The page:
Image source: Wikipedia.org

At Altus Emergency Centers, we are proud to celebrate the many achievements and valuable contributions to healthcare advancement by all African Americans throughout history. We know there will be many more leaders and trailblazers to come in the near future. We encourage everyone to support and cheer for the new generation of African American medical professionals.

There’s No Time to Wait in an Emergency!

WHEN THERE’S NO TIME TO WASTE, TRY OUR ONLINE CHECK-IN

Check-In Online

Altus Emergency Centers Texas

is Here for You 24/7

Altus Emergency Centers are all open 24/7/365, with no lines. Our facilities are well-equipped to diagnose and treat everything from major to minor adult and pediatric emergencies. We are honored to be a part of our beautiful Texas communities and work hard each day to help see them grow and prosper!

24 Hour ER Services – Best in Texas

Looking for the best quality 24 hour ER services?

We offer the best freestanding 24 hour ER services in Texas. We have top of the line medical technology and highly experienced ER healthcare experts prepped and ready to come to your aid in Baytown, Lake Jackson, Lumberton, and Waxahachie.

Each ER team is highly efficient in treating chest and abdominal pains, pediatric emergencies, flu symptoms, sports injuries, bone breaks, and fractures, as well as all other major and minor injuries. All services are available 24/7, including weekends and holidays with little to no wait times. After You Receive Quality ER Care, our Patient Advocate will help ensure Hassle-Free Billing.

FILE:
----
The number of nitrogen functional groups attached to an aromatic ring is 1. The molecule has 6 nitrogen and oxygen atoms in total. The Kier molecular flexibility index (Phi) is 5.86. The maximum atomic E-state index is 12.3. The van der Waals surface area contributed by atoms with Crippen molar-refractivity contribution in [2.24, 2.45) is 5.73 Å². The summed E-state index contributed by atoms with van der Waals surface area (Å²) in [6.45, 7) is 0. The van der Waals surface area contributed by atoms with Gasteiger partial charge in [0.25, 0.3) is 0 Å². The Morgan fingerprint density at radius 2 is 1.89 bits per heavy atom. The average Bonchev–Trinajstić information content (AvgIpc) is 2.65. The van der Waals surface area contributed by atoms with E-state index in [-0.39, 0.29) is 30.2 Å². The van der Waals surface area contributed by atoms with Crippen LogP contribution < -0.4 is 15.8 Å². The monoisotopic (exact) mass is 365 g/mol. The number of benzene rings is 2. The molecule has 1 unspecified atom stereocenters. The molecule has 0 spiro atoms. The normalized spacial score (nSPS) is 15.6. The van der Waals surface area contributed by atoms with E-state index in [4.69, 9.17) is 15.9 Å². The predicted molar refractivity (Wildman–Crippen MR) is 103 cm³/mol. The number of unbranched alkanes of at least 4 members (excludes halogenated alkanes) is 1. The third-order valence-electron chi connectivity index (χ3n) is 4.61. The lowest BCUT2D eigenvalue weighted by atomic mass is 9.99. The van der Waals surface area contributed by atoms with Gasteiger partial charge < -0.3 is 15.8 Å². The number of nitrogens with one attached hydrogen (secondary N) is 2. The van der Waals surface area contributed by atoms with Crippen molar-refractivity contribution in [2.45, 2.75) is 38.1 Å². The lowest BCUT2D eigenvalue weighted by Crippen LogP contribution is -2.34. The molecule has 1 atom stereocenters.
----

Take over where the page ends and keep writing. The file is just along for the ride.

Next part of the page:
Our Promise is to Always Help Find the Best Solutions in Benefit of our Patients from the time you walk-in without having to wait in line and when you are personally assisted with the billing process. We are here to help you get well and stay well!

HEALTH NEWS, EVENTS & MORE.

Online Medical Technology

heartBEATRed

😱 EMERGENCIES CAN BE SCARY!
This Halloween, 💀 Don't Turn into a Skeleton Waiting in Line!
🚨 Go to the NO WAIT ER Open 24/7, In-House Doctors 👨‍⚕️

⏱️ Check it out 👉 https://www.altusemergency.com/
🏥 #AltusERCenters Happy Halloween!

🌝 It looks like we're forecasting GREAT WEATHER AHEAD!
Tonight, we root for the #HoustonAstros . ⚾ 🏆 #TakeItBack Guys!
🎃 On #Halloween, we'll see you at the #TrunkorTreatLumberton2019!
Oct. 31st, 6:30pm - 8:30pm 137@ N Lhs Dr, Lumberton

Instagram